Marine Minister Simon Coveney has turned down an invitation to attend the anniversary service of what is believed to be Ireland’s worst-ever fishing disaster
Commemoration organisers said he told them last week that his schedule under Ireland’s presidency of the EU won’t permit him spare time to attend the 200th anniversary of the Bruckless Bay drownings.
Drownings of up to 80 people are being commemorated for the first time next month.
A giant two and a half tonne engraved Drumkeelan Sandstone rock will be unveiled in a landscaped garden overlooking Bruckless Bay on February 11, the eve of anniversary of the drownings on February 12.
More than 200 small open boats, like currachs, capsized in a sudden, violent storm for Ireland’s worst fishing disaster in February, 1813.
T C. McGinley, a noted school headmaster in south-west Donegal, recounted in 1867 a folk tale that the Bruckless Bay storm was brewed up by a witch performing incantations over a basin. She was wreaking revenge for being scorned by the fishermen.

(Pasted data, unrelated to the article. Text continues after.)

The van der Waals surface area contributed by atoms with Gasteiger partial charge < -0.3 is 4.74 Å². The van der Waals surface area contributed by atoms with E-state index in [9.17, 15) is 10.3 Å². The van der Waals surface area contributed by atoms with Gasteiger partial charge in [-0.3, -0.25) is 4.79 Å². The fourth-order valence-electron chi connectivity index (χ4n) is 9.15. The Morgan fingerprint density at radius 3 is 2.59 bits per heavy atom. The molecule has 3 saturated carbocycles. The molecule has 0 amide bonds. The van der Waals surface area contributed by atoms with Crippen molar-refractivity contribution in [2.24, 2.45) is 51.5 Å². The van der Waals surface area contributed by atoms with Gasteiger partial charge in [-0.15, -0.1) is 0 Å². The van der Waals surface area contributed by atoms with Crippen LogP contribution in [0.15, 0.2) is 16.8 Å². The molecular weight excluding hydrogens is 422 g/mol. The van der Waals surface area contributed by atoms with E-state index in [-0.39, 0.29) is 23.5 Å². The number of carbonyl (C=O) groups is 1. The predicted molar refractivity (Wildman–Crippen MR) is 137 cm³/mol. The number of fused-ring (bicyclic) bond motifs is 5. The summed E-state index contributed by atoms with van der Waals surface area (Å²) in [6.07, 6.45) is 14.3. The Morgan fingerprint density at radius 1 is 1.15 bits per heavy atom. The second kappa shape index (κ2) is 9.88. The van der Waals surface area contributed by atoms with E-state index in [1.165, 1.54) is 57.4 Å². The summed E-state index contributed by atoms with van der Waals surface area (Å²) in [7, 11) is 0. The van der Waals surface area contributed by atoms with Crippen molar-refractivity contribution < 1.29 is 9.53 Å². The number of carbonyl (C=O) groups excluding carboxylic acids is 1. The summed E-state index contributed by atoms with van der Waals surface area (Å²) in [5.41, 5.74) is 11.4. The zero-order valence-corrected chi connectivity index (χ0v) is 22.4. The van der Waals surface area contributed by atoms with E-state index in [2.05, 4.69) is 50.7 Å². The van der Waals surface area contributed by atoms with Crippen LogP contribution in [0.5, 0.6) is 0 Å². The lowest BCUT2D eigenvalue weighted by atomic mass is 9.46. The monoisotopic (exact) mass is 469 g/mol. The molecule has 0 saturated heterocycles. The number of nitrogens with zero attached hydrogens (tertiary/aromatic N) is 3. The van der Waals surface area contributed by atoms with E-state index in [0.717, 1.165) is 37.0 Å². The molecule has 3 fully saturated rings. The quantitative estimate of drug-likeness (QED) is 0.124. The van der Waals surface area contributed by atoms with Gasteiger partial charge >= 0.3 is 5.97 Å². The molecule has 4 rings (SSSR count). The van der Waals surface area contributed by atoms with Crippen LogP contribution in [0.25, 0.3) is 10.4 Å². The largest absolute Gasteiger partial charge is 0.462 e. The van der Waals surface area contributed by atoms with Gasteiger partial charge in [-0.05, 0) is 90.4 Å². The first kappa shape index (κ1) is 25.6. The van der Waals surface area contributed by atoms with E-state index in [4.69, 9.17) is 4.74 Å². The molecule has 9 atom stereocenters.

It took four days for news of the disaster to reach Dublin.
A report on the storm by Rev. Edward Stopford, the Anglican rector of Killybegs, who prepared his figures from burials, said 42 men were lost leaving 30 widows and 102 children.
Other eye witness reports state that up to 80 men were drowned, with many bodies not recovered.
Donegal county councillor John Boyle said there was one report that the drownings figure could be even higher – with 90 widows left in the Teelin area alone – but it was impossible to confirm the numbers now.
Local historians say a death toll of this magnitude makes the disaster the worst fishing loss and the second worst peacetime maritime disaster in Irish recorded history.